Molecular design for improved photovoltaic efficiency: band gap and absorption coefficient engineering

Handle URI:
http://hdl.handle.net/10754/598872
Title:
Molecular design for improved photovoltaic efficiency: band gap and absorption coefficient engineering
Authors:
Mondal, Rajib; Ko, Sangwon; Norton, Joseph E.; Miyaki, Nobuyuki; Becerril, Hector A.; Verploegen, Eric; Toney, Michael F.; Brédas, Jean-Luc; McGehee, Michael D.; Bao, Zhenan
Abstract:
Removing the adjacent thiophene groups around the acceptor core in low band gap polymers significantly enhances solar cell efficiency through increasing the optical absorption and raising the ionization potential of the polymer. © 2009 The Royal Society of Chemistry.
Citation:
Mondal R, Ko S, Norton JE, Miyaki N, Becerril HA, et al. (2009) Molecular design for improved photovoltaic efficiency: band gap and absorption coefficient engineering. J Mater Chem 19: 7195. Available: http://dx.doi.org/10.1039/b915222a.
Publisher:
Royal Society of Chemistry (RSC)
Journal:
Journal of Materials Chemistry
Issue Date:
2009
DOI:
10.1039/b915222a
Type:
Article
ISSN:
0959-9428; 1364-5501
Sponsors:
This publication was partially based on work supported by the Center for AdvancedMolecular Photovoltaics, Award No KUS-C1015-21, made by King Abdullah University of Science and Technology (KAUST). We also acknowledge support from the Global Climate and Energy Program (GCEP) and the Stanford Center for Polymer Interfaces and Macromolecular Assemblies (CPIMA). Portions of this research were carried out at the Stanford Synchrotron Radiation Lightsource, a national user facility operated by Stanford University on behalf of the U. S. Department of Energy, Office of Basic Energy Sciences. R. M. thanks Jack E. Parmer, George Margulis, and Eric Hoke for their help.
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Publications Acknowledging KAUST Support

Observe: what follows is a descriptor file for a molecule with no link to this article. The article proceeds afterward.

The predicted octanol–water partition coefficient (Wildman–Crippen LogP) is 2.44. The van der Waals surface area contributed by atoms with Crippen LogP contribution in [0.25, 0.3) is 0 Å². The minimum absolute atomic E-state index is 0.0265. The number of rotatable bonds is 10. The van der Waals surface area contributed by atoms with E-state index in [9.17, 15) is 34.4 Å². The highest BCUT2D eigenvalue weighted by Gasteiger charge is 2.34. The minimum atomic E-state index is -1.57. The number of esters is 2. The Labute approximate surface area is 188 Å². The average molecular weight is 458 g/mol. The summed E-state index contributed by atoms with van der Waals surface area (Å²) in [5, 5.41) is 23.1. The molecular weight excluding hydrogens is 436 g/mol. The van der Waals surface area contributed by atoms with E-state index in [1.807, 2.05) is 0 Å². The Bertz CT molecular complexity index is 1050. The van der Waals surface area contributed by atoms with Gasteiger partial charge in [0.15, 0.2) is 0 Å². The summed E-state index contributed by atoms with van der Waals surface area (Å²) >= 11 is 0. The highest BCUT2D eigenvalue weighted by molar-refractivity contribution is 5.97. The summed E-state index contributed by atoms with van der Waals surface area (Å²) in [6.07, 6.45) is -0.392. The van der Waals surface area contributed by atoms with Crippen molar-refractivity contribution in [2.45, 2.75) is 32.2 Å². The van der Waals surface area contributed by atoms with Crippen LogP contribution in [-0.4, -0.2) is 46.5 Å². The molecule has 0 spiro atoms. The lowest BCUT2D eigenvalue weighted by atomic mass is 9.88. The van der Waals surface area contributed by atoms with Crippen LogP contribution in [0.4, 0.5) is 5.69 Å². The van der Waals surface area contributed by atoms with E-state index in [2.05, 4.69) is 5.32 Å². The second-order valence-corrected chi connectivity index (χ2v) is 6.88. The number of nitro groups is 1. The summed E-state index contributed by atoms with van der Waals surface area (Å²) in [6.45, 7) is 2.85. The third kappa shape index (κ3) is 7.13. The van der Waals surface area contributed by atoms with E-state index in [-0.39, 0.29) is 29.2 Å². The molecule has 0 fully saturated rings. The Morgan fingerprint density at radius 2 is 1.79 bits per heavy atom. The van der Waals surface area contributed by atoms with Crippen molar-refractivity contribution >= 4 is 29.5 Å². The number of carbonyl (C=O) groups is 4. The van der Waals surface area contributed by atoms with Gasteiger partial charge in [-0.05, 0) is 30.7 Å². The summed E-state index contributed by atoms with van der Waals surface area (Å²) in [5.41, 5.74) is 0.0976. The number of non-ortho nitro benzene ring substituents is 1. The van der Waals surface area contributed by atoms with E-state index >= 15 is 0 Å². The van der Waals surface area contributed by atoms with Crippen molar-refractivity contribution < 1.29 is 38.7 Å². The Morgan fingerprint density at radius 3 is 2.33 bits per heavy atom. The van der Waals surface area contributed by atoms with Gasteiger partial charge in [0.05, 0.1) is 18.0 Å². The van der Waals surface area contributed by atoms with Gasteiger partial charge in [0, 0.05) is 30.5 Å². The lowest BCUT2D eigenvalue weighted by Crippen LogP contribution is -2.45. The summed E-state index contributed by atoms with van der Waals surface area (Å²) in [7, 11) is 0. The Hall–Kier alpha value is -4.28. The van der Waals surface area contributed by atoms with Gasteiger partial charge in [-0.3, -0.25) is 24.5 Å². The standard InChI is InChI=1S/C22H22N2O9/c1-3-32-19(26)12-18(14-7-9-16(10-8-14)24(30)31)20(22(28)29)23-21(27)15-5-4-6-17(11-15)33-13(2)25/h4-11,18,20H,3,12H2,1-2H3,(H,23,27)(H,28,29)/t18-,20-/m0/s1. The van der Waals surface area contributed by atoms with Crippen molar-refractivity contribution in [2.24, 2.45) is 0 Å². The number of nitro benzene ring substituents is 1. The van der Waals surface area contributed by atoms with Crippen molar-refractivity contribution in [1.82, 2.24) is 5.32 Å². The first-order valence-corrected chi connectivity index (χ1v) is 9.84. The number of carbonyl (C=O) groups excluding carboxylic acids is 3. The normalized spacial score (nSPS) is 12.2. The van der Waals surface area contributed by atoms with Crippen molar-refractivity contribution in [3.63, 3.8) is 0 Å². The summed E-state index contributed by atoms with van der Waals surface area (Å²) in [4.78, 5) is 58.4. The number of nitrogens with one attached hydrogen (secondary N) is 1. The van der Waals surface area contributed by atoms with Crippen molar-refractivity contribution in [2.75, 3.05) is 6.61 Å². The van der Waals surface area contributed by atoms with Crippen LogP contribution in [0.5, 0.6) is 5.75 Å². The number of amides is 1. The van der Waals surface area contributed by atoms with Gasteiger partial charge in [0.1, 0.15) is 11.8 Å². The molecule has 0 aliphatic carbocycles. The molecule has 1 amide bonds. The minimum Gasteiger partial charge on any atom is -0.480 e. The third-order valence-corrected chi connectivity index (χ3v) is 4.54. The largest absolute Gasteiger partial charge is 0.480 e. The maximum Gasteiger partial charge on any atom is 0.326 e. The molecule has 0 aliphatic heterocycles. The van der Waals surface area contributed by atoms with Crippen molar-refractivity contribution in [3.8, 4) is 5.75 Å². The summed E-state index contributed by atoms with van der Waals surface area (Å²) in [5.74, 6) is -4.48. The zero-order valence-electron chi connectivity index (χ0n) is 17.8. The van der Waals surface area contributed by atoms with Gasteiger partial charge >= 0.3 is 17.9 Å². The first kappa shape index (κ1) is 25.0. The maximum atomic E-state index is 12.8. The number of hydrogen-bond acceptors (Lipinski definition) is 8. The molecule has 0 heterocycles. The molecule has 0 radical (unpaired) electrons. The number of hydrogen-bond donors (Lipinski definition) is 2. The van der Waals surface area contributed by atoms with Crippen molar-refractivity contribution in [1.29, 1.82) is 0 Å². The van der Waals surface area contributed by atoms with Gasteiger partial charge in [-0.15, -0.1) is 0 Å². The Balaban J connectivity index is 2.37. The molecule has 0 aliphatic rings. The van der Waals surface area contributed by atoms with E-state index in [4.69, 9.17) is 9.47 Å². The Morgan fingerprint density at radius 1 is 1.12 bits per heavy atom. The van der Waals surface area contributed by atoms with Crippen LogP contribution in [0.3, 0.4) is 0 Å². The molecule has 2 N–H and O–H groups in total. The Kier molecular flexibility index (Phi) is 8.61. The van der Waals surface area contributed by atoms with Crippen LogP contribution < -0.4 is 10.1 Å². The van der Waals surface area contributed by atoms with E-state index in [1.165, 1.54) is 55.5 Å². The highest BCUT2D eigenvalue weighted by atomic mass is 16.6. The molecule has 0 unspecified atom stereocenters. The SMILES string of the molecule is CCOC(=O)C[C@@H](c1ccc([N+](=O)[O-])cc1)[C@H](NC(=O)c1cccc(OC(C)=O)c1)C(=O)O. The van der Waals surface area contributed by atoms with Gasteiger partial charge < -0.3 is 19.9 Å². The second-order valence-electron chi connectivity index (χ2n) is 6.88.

Full metadata record

DC FieldValue Language
dc.contributor.authorMondal, Rajiben
dc.contributor.authorKo, Sangwonen
dc.contributor.authorNorton, Joseph E.en
dc.contributor.authorMiyaki, Nobuyukien
dc.contributor.authorBecerril, Hector A.en
dc.contributor.authorVerploegen, Ericen
dc.contributor.authorToney, Michael F.en
dc.contributor.authorBrédas, Jean-Lucen
dc.contributor.authorMcGehee, Michael D.en
dc.contributor.authorBao, Zhenanen
dc.date.accessioned2016-02-25T13:42:50Zen
dc.date.available2016-02-25T13:42:50Zen
dc.date.issued2009en
dc.identifier.citationMondal R, Ko S, Norton JE, Miyaki N, Becerril HA, et al. (2009) Molecular design for improved photovoltaic efficiency: band gap and absorption coefficient engineering. J Mater Chem 19: 7195. Available: http://dx.doi.org/10.1039/b915222a.en
dc.identifier.issn0959-9428en
dc.identifier.issn1364-5501en
dc.identifier.doi10.1039/b915222aen
dc.identifier.urihttp://hdl.handle.net/10754/598872en
dc.description.abstractRemoving the adjacent thiophene groups around the acceptor core in low band gap polymers significantly enhances solar cell efficiency through increasing the optical absorption and raising the ionization potential of the polymer. © 2009 The Royal Society of Chemistry.en
dc.description.sponsorshipThis publication was partially based on work supported by the Center for AdvancedMolecular Photovoltaics, Award No KUS-C1015-21, made by King Abdullah University of Science and Technology (KAUST). We also acknowledge support from the Global Climate and Energy Program (GCEP) and the Stanford Center for Polymer Interfaces and Macromolecular Assemblies (CPIMA). Portions of this research were carried out at the Stanford Synchrotron Radiation Lightsource, a national user facility operated by Stanford University on behalf of the U. S. Department of Energy, Office of Basic Energy Sciences. R. M. thanks Jack E. Parmer, George Margulis, and Eric Hoke for their help.en
dc.publisherRoyal Society of Chemistry (RSC)en
dc.titleMolecular design for improved photovoltaic efficiency: band gap and absorption coefficient engineeringen
dc.typeArticleen
dc.identifier.journalJournal of Materials Chemistryen
dc.contributor.institutionStanford University, Palo Alto, United Statesen
dc.contributor.institutionGeorgia Institute of Technology, Atlanta, United Statesen
dc.contributor.institutionStanford Synchrotron Radiation Laboratory, Menlo Park, United Statesen
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